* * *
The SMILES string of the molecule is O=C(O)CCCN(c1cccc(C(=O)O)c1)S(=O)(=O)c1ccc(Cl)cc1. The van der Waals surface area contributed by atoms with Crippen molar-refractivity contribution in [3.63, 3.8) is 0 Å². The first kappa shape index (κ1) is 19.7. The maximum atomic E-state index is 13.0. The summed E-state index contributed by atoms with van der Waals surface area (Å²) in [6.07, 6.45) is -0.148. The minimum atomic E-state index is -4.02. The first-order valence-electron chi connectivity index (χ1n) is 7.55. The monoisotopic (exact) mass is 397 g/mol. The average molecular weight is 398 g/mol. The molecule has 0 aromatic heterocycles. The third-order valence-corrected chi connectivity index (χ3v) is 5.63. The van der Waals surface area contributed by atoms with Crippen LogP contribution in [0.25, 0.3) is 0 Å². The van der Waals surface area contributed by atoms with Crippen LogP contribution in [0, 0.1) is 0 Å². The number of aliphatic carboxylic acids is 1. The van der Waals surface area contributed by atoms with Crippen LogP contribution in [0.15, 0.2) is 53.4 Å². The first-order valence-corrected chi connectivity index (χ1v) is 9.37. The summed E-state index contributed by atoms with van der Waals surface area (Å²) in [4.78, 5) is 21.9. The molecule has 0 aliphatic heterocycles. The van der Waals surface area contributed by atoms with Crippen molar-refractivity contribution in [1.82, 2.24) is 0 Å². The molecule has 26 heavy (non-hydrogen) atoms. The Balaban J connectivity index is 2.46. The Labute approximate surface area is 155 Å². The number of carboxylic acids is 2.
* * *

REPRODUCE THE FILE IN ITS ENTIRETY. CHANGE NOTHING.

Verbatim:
The SMILES string of the molecule is O=C(O)CCCN(c1cccc(C(=O)O)c1)S(=O)(=O)c1ccc(Cl)cc1. The van der Waals surface area contributed by atoms with Crippen molar-refractivity contribution in [3.63, 3.8) is 0 Å². The first kappa shape index (κ1) is 19.7. The maximum atomic E-state index is 13.0. The summed E-state index contributed by atoms with van der Waals surface area (Å²) in [6.07, 6.45) is -0.148. The minimum atomic E-state index is -4.02. The first-order valence-electron chi connectivity index (χ1n) is 7.55. The monoisotopic (exact) mass is 397 g/mol. The average molecular weight is 398 g/mol. The molecule has 0 aromatic heterocycles. The third-order valence-corrected chi connectivity index (χ3v) is 5.63. The van der Waals surface area contributed by atoms with Crippen LogP contribution in [0.25, 0.3) is 0 Å². The van der Waals surface area contributed by atoms with Crippen LogP contribution in [0, 0.1) is 0 Å². The number of aliphatic carboxylic acids is 1. The van der Waals surface area contributed by atoms with Crippen LogP contribution in [0.15, 0.2) is 53.4 Å². The first-order valence-corrected chi connectivity index (χ1v) is 9.37. The summed E-state index contributed by atoms with van der Waals surface area (Å²) in [4.78, 5) is 21.9. The molecule has 0 aliphatic heterocycles. The van der Waals surface area contributed by atoms with Crippen molar-refractivity contribution in [1.82, 2.24) is 0 Å². The molecule has 26 heavy (non-hydrogen) atoms. The Balaban J connectivity index is 2.46. The Labute approximate surface area is 155 Å². The number of carboxylic acids is 2.